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Desktop IT will need upgrading for Windows Vista, warns Gartner

Arif Mohamed

About half of the business PCs in use will be able to run the full features of Microsoft's forthcoming Windows Vista operating system, analyst firm Gartner has warned.

Most companies will need to upgrade their desktop IT significantly to run Vista. This is likely to raise the cost of individual desktops, and multiply hardware costs across large PC installations, said Gartner, raising the question of whether companies need to upgrade.

"For most organisations with more than 1,000 users, our general answer is no. Based on what we have seen so far, we believe that, for most large organisations, it will not be possible to fully justify the cost of a full 'forklift' migration of all PCs," said Gartner.

Microsoft has recommended a desktop hardware specification for Vista that includes a fast dual-core processor, 1Gbyte of system memory and a high-end fast graphics card.

The high specification is due to the Aero user interface, which is on by default in Vista. Reliability and visual enhancements in Aero require advanced graphics hardware and processing technologies. Its features include translucent window frames and task bar, real-time thumbnail previews and task switching, transitional effects and animations.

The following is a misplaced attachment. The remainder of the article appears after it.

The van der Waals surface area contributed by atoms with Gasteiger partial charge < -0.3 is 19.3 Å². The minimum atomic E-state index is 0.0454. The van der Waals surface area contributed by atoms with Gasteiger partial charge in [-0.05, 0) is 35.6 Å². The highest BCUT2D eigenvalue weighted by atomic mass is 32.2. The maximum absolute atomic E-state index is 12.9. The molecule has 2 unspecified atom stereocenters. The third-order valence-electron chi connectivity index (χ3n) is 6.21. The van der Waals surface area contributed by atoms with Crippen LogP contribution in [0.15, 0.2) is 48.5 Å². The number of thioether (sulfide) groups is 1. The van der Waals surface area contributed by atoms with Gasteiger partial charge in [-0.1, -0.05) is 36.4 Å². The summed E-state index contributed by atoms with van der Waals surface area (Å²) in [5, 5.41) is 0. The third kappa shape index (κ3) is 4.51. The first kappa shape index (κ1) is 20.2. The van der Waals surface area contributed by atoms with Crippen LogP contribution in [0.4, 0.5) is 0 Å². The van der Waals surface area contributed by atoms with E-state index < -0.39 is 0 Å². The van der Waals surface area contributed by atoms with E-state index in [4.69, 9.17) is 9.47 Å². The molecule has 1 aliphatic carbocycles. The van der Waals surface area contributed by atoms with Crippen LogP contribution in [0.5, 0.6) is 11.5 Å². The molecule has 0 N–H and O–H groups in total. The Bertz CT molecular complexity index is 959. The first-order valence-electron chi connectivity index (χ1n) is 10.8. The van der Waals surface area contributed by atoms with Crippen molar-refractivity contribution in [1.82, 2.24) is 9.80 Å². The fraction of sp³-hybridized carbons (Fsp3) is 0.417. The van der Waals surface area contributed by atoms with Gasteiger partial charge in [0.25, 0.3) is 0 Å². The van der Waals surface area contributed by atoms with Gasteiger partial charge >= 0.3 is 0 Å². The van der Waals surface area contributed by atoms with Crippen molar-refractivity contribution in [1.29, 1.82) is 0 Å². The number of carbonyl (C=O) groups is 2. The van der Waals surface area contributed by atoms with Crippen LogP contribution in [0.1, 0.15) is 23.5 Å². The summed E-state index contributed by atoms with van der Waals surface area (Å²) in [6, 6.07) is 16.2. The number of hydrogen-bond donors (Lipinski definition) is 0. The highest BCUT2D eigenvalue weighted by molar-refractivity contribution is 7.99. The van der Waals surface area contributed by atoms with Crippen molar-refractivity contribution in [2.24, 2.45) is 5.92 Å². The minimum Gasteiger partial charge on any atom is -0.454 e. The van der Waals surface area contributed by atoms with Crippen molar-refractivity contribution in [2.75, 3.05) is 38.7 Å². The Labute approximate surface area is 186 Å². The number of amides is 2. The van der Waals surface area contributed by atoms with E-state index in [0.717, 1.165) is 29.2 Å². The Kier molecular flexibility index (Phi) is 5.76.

All Windows Vista users will be able to run the basic "user experience", which includes a redesigned start menu, taskbar, new dialogue boxes, improved control panel and new workflows for common tasks, said Gartner. But for the full benefit, Microsoft recommends users deploy PCs that meet the X32 and X64 "designed for Windows" requirements, which specify 1Gbyte memory and a Windows Aero-capable graphics card.

PC supplier Dell said businesses were typically buying its Optiplex GX520 and Optiplex GX620 desktops, which have dual-core Intel Pentium D processors, 512Mbytes of Ram and 80Gbyte hard drives.

For running Vista and its Aero graphics, Dell recommended upping the system memory, and buying a premium graphics card such as those usually seen in computer games machines.

Vista is the first Windows operating system that has a user experience that can scale to the hardware capabilities of the computer it is installed on, according to Microsoft. PCs that are Windows Vista-capable and equipped with appropriate memory and graphics cards can take full advantage of the new user interface, while machines meeting the minimum Vista specification are able to run a less sophisticated user interface.

Gartner said, "The Aero experience will require a dual-channel [graphics] memory configurationÊ- something few corporate buyers specify on purchases today."

PCs running Vista will require:

  • Dual-core or Pentium-class processor
  • 1Gbyte dual-channel system memory
  • Premium graphics card such as ATI or Nvidia.

Source: Microsoft

What is Aero?

Aero is a new desktop interface for Windows Vista that provides a stable and more secure user interface. It features translucent effects for Vista's menus and desktop, high-resolution graphics, animation support, and more detailed menus and other visual elements. It also has more intuitive toolbars and navigation, said Microsoft.

 


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